Committee Examines Burden of Tax Compliance for Small Businesses
NSBA Survey: 40% of small firms spend 2 full workweeks on tax compliance
As we approach the Tax Day filing deadline, the Small Business Committee, under the chairmanship of Rep. Sam Graves (R-MO), today examined the challenges small businesses face complying with the tax code.
In addition, a new National Small Business Association (NSBA) tax survey was released in conjunction with the testimony of NSBA member Tim Reynolds, a small business executive. The survey shows that a majority of small businesses spend 40 hours preparing to file their taxes, while 40 percent spend a costly two full workweeks on the process. These small businesses say tax complexity and compliance are factors in their day-to-day operation all year long.
The growing number of tax provisions means that small business owners must spend significant resources on compliance that could otherwise be spent growing their companies. Tax complexity is a big problem for small businesses: according to the Internal Revenue Service’s own National Taxpayer Advocate, there were over 500 changes to the tax code in 2010 alone, an average of more than one per day. And high tax rates mean small firms have less capital to invest back into hiring or expanding.
“Tax season is tough on small businesses,” said Chairman Graves. “Taxes are getting more complicated every year, and compliance is a huge drain on their resources. Jobs remain scarce, and the heavy burden of tax compliance is another obstacle to growth. This new NSBA survey of small businesses emphasizes that the complex tax code is not just a problem for Tax Day, but throughout the year. I appreciated the testimony of experienced small business representatives at today’s hearing, and their insights on the concerns of America’s 28 million small business owners.”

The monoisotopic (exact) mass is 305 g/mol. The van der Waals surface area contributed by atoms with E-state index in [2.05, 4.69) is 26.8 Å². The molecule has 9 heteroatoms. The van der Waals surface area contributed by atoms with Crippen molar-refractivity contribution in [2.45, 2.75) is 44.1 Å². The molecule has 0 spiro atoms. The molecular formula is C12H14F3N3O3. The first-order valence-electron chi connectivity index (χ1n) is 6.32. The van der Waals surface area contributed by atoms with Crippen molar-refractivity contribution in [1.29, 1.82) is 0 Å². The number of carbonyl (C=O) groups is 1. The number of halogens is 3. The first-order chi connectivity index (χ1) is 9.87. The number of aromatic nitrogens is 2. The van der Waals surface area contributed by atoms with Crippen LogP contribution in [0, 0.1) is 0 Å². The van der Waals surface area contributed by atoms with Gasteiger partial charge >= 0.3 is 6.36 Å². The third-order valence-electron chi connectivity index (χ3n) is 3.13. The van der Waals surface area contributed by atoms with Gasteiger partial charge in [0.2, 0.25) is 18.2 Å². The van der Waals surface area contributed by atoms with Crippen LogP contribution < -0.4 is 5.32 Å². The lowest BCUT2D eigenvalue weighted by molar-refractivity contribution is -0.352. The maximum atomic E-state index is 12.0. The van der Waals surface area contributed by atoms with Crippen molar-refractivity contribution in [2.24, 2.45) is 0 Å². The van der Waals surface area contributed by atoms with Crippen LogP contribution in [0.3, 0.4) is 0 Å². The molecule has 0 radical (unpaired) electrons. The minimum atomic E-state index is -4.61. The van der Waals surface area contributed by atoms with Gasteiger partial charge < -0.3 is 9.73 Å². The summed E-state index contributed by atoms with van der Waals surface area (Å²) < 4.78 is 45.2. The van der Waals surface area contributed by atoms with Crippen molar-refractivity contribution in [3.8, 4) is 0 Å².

Materials from the hearing are available on the Committee’s website HERE.
David Kautter, Managing Director, Kogod Tax Center, Kogod School of Business, American University, Washington, DC, said, “The National Taxpayer Advocate has found that the single most pressing problem encountered by taxpayers, including small businesses, is the complexity of the Internal Revenue Code. The National Taxpayer Advocate estimates that each year small businesses spend approximately 2.5 billion hours complying with tax filing requirements, the equivalent of 1.25 million full-time jobs. According to the National Taxpayer Advocate, more than 70% of all unincorporated businesses (which tend to be small businesses) use paid tax return preparers and spend more than $16 billion for professional advice and compliance assistance from attorneys, accountants and enrolled agents.”
Tim Reynolds, President, Tribute, Inc., Hudson, OH, said, “Approximately 42 percent of NSBA members have fewer than five employees—few, if any of whom is a tax specialist—leaving business owners with no other choice but to hire outside help to keep track of all their additional reporting and filing requirements. In fact, according to the NSBA Small Business Taxation Survey, only 12 percent of small-business owners handle their taxes internally—meaning 86 percent are forced to pay an external accountant or practitioner—this data should send a strong message to the IRS and Congress that the tax code is far too complex.”
Rick Endres, President, The Washington Network, Inc., Alexandria, VA, said, “While I would consider my company to be a true example of a successful small business entrepreneur, I also consider myself to be the prototypical victim of an uneven tax code that is filled with uncertainty, vagueness and unintended consequences for me and other small IT companies. The complexity of the tax code has had a negative impact on both my business growth and my hiring capabilities.”
Donald Marron, Institute Fellow and Director of Economic Policy Initiatives, The Urban Institute, Washington, DC, said, “America’s tax system is needlessly complex, economically harmful, and often unfair. Despite recent revenue gains, it likely will not raise enough money to pay the government’s future bills. The time is thus ripe for wholesale tax reform. Such reform could have far-reaching effects in the economy, including on small businesses.”###